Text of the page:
With anti-aircraft weaponry becoming ever more sophisticated, fighter pilots need all the help they can get to secure their safety, with split-second decisions making the difference between dinner back at base and a life-ending fireball.
To help better inform those life-and-death decisions, UK-based defense contractor BAE Systems has developed a new kind of helmet that allows pilots to see outside the aircraft in every direction, even through its solid metal hull.
The Striker helmet uses augmented reality technology to give pilots better-than-ever views of their surroundings.
Images displayed to the pilot via the special helmet are captured by cameras placed over the outside of the fighter plane. Three sensors located inside the cockpit work with a number of flashing LED lights located on the helmet to determine precisely where the pilot is looking, allowing the system to feed the appropriate images back to the pilot via the visor, in real time.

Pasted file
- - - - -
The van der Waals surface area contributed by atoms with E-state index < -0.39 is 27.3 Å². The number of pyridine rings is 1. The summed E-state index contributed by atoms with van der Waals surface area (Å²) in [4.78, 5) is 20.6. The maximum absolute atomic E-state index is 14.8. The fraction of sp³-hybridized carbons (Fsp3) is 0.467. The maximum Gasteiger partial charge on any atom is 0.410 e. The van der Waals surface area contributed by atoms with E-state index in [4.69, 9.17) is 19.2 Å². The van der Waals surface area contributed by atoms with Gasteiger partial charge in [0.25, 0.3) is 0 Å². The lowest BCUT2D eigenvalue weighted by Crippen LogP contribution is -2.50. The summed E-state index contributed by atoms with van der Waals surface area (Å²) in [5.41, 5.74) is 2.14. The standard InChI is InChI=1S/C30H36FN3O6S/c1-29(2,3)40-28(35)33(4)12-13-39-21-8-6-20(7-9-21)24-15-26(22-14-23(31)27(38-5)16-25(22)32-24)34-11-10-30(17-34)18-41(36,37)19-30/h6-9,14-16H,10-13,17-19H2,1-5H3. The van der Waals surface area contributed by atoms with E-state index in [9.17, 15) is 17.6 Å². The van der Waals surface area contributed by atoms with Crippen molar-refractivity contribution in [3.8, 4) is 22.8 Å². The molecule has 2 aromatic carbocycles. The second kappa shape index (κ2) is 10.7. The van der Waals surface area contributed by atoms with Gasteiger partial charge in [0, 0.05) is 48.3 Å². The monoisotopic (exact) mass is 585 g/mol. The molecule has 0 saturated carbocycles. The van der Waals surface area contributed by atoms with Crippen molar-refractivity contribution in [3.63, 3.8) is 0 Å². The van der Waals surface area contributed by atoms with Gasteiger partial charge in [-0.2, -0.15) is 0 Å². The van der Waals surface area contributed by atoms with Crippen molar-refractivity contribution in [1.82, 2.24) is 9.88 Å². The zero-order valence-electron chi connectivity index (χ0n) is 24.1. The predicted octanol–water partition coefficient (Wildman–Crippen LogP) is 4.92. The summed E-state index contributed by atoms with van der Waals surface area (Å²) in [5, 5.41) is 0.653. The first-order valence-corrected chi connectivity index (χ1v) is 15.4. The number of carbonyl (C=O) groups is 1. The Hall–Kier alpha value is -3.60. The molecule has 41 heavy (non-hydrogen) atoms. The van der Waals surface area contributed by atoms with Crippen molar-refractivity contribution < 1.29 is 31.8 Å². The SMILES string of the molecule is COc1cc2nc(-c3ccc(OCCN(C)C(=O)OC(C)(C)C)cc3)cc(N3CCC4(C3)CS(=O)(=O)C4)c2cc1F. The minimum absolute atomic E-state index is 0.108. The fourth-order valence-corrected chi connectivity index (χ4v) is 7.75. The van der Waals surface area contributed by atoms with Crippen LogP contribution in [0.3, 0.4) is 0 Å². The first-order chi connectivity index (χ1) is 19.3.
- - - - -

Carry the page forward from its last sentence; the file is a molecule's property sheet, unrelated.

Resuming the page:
Explaining to the BBC how the helmet works, BAE’s Alan Jowett said, “If a pilot wears a Striker helmet – which is essentially a helmet with an integrated display – when he sees something on the ground he can just turn his head, put a symbol across on to the point of interest, press a button, and the system will calculate the object’s co-ordinates. The aircraft can then turn its sensors, cameras or weapons in that direction – so it allows a dialog directly between the plane and the pilot.”
The helmet-mounted displays (HMD) provide pilots with images unavailable on the traditional head-up displays (HUD), which only communicate limited data, such as altitude, speed and direction. HUDs also show targets, though for these the pilot needs to move the plane into position before a weapon can be fired.
HMDs made their debut in the 1990s, and are constantly being updated with the latest technology in an effort to keep one step ahead of the enemy.
According to the BBC, the new helmet is already being used by fighter pilots in a number of countries, but up to now only during training missions.
As you would expect, the Striker helmet was put through its paces before pilots started wearing it. The wind test, for example, looked at how the helmet deals with a sudden 600 knot wind blast after a pilot ejects from a plane. The video below gives more details on the new helmet, and takes a closer look at its rigorous testing procedures.